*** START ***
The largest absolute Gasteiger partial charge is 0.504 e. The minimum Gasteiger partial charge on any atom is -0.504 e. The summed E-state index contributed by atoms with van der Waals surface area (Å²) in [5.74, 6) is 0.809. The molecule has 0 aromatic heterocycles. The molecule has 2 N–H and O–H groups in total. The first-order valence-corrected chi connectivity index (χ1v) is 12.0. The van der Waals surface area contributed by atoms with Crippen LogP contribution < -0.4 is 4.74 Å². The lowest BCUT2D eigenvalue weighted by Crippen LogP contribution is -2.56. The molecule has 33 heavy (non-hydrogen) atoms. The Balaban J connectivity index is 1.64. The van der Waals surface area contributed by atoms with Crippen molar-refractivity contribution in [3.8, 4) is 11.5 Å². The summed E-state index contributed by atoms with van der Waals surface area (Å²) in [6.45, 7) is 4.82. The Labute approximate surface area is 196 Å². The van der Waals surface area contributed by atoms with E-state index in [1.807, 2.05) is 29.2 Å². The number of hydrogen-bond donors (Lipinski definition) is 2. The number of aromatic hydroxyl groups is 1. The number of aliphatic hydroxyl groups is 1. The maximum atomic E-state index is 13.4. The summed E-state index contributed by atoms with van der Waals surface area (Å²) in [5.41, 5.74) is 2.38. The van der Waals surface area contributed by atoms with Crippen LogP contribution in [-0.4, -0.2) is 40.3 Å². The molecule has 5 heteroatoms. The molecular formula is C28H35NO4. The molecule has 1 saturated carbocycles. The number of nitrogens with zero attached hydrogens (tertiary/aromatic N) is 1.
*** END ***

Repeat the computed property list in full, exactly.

The largest absolute Gasteiger partial charge is 0.504 e. The minimum Gasteiger partial charge on any atom is -0.504 e. The summed E-state index contributed by atoms with van der Waals surface area (Å²) in [5.74, 6) is 0.809. The molecule has 0 aromatic heterocycles. The molecule has 2 N–H and O–H groups in total. The first-order valence-corrected chi connectivity index (χ1v) is 12.0. The van der Waals surface area contributed by atoms with Crippen LogP contribution < -0.4 is 4.74 Å². The lowest BCUT2D eigenvalue weighted by Crippen LogP contribution is -2.56. The molecule has 33 heavy (non-hydrogen) atoms. The Balaban J connectivity index is 1.64. The van der Waals surface area contributed by atoms with Crippen molar-refractivity contribution in [3.8, 4) is 11.5 Å². The summed E-state index contributed by atoms with van der Waals surface area (Å²) in [6.45, 7) is 4.82. The Labute approximate surface area is 196 Å². The van der Waals surface area contributed by atoms with E-state index in [1.807, 2.05) is 29.2 Å². The number of hydrogen-bond donors (Lipinski definition) is 2. The number of aromatic hydroxyl groups is 1. The number of aliphatic hydroxyl groups is 1. The maximum atomic E-state index is 13.4. The summed E-state index contributed by atoms with van der Waals surface area (Å²) in [5.41, 5.74) is 2.38. The van der Waals surface area contributed by atoms with Crippen LogP contribution in [-0.4, -0.2) is 40.3 Å². The molecule has 5 heteroatoms. The molecular formula is C28H35NO4. The molecule has 1 saturated carbocycles. The number of nitrogens with zero attached hydrogens (tertiary/aromatic N) is 1.